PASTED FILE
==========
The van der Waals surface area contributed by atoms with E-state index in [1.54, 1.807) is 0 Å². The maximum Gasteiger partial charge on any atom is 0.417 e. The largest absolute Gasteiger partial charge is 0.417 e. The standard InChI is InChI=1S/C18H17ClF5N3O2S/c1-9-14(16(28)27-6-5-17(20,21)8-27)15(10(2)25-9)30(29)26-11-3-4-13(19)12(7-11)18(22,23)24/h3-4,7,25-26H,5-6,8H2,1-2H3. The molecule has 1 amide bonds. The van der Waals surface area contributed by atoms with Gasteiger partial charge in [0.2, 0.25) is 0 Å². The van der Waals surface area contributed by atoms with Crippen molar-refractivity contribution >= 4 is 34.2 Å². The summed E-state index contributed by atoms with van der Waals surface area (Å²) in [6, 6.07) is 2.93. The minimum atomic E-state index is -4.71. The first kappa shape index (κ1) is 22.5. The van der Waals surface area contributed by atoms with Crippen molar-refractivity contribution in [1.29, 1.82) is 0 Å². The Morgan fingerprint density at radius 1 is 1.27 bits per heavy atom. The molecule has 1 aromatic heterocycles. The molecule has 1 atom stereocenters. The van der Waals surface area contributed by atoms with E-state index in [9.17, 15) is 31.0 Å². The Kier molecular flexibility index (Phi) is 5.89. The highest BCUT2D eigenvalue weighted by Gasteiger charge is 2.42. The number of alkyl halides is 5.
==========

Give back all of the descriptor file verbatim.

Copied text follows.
The van der Waals surface area contributed by atoms with E-state index in [1.54, 1.807) is 0 Å². The maximum Gasteiger partial charge on any atom is 0.417 e. The largest absolute Gasteiger partial charge is 0.417 e. The standard InChI is InChI=1S/C18H17ClF5N3O2S/c1-9-14(16(28)27-6-5-17(20,21)8-27)15(10(2)25-9)30(29)26-11-3-4-13(19)12(7-11)18(22,23)24/h3-4,7,25-26H,5-6,8H2,1-2H3. The molecule has 1 amide bonds. The van der Waals surface area contributed by atoms with Gasteiger partial charge in [0.2, 0.25) is 0 Å². The van der Waals surface area contributed by atoms with Crippen molar-refractivity contribution >= 4 is 34.2 Å². The summed E-state index contributed by atoms with van der Waals surface area (Å²) in [6, 6.07) is 2.93. The minimum atomic E-state index is -4.71. The first kappa shape index (κ1) is 22.5. The van der Waals surface area contributed by atoms with Crippen molar-refractivity contribution in [1.29, 1.82) is 0 Å². The Morgan fingerprint density at radius 1 is 1.27 bits per heavy atom. The molecule has 1 aromatic heterocycles. The molecule has 1 atom stereocenters. The van der Waals surface area contributed by atoms with E-state index in [9.17, 15) is 31.0 Å². The Kier molecular flexibility index (Phi) is 5.89. The highest BCUT2D eigenvalue weighted by Gasteiger charge is 2.42. The number of alkyl halides is 5.